Originally posted by Pat Farrell: I, like a fool, tried playing catch with the cricket ball. Man, are they hard. They are more like a billard ball that a baseball. I have no idea how you could catch one barehanded.
I've done that. When my son was in Grade 8, they had a parents versus students cricket game. One of the boys turned and hit the ball straight at me, so I caught it. The boys were terribly impressed (and so was I, to tell you the truth). But professional-level cricket, that's different. You could get seriously hurt by the ball there.
One piece of advise to anyone wanting to try cricket. Dont try it without a cup!! Come to think of it don't try anything in India without a cup. [ September 27, 2007: Message edited by: Chunnard Singh ]
You have two sides, one out in the field and one in. Each man that's in the side that's in goes out, and when he's out he comes in and the next man goes in until he's out.
When they are all out, the side that's out comes in and the side thats been in goes out and tries to get those coming in, out.
Sometimes you get men still in and not out.
When a man goes out to go in, the men who are out try to get him out, and when he is out he goes in and the next man in goes out and goes in. There are two men called umpires who stay all out all the time and they decide when the men who are in are out.
When both sides have been in and all the men have been out, and both sides have been out twice after all the men have been in, including those who are not out, that is the end of the game!
Mani Ram, are you trying to explain Cricket or just joking???
And what makes this sport different is to be effective you have to be able to concentrate for a short period of time (when the ball is bowled at you) and keep doing this for a period of time that could last days. Requires a certain amount of endurance and will power – oh and skill…
Sad to say this is another one of those British sports that we invented and now cannot seem to compete in.
Its similar to base ball there would be one person throughing rest 10 gaurding the boundaries there are names for all the positions in the field.
Score: Person hitting the ball is called Batsmen if he makes it to the boundary through grund its 4 if air its 6 Runs/score. Otherwise the batsmen and the runner exchange ends before ball is thrown by the fielder(who is gaurding the fence) to the bowler ( who throws the ball) or Wicket keeper( who gaurds the ball behind the wickets)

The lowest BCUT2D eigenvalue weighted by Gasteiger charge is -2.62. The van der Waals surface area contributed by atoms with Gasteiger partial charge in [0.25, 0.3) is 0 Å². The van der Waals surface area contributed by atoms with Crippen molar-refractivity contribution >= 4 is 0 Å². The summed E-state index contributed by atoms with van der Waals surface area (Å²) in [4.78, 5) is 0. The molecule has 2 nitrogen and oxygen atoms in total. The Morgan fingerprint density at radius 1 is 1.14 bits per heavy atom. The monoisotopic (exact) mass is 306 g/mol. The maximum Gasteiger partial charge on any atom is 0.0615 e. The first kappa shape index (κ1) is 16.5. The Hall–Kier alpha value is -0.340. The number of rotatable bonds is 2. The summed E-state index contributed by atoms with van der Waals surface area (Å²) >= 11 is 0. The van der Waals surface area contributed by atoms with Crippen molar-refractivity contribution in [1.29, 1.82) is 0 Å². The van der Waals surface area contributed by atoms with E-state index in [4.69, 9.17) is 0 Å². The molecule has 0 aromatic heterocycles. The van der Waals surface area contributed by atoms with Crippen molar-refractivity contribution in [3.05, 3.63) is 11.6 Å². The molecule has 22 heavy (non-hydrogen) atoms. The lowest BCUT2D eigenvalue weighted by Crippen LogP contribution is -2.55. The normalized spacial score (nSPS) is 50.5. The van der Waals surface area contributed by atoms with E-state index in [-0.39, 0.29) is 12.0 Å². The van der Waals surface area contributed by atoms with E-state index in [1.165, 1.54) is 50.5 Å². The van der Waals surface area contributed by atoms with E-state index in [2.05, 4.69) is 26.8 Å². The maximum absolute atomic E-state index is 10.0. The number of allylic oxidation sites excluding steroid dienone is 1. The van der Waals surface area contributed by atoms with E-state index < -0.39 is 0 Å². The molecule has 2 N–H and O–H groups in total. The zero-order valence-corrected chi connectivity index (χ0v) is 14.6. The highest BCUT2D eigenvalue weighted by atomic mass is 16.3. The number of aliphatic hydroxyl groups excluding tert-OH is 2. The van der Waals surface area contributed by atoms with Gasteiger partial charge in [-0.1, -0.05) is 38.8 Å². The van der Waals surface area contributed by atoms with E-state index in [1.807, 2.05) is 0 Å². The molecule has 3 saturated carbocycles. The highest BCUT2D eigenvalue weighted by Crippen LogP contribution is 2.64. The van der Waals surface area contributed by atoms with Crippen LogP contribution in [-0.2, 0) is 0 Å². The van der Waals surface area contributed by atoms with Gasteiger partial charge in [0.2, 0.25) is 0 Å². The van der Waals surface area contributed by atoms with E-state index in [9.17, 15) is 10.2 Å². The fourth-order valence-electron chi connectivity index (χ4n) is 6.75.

How does batsman get out: there are many ways if ball hits the wicket when bowler throws the ball If Wickets(3 sticks behind batsman) are brougt down before the Batsmen exchange ends when makeing a score if ball is caught before it touches the ground
How long they play : there are many forms
One day match : Each team bowls (throws bowl ) for 50 Overs, I each over they throw the ball 6 times
Who Wins : there are 11 players in each team there would be toss at the begining who ever wins the toss either elects to Bat or bowl. Team which scores highest runs in 50 overs wins for a one day
Baseball pitchers bend their elbows and use that as a lever to accelerate the ball towards the batter. This is illegal in cricket; the bowler must keep his arm straight as he delivers the ball.
Joined: Jan 30, 2000
Apparently a bowler is allowed to bowl with the elbow bent, too. What is not allowed is extending the elbow during the action- that's what supposedly makes it "throwing" rather than "bowling". Recently it was demonstrated that in reality, all "bowlers" do indeed extend their elbows at least a bit, because the throwing... err, "bowling" action causes even a supposedly straight elbow to hyperextend. So now the rule is that the elbow joint may not extend more than 15° from whatever angle it starts at. I'm imagining referees with protractors trying to enforce this.
Originally posted by Jim Yingst: Apparently a bowler is allowed to bowl with the elbow bent, too. What is not allowed is extending the elbow during the action- that's what supposedly makes it "throwing" rather than "bowling". Recently it was demonstrated that in reality, all "bowlers" do indeed extend their elbows at least a bit, because the throwing... err, "bowling" action causes even a supposedly straight elbow to hyperextend. So now the rule is that the elbow joint may not extend more than 15° from whatever angle it starts at. I'm imagining referees with protractors trying to enforce this.
The rule lay down the guidelines but the final decision on whether the ball is legal rests with the onfield umpires.
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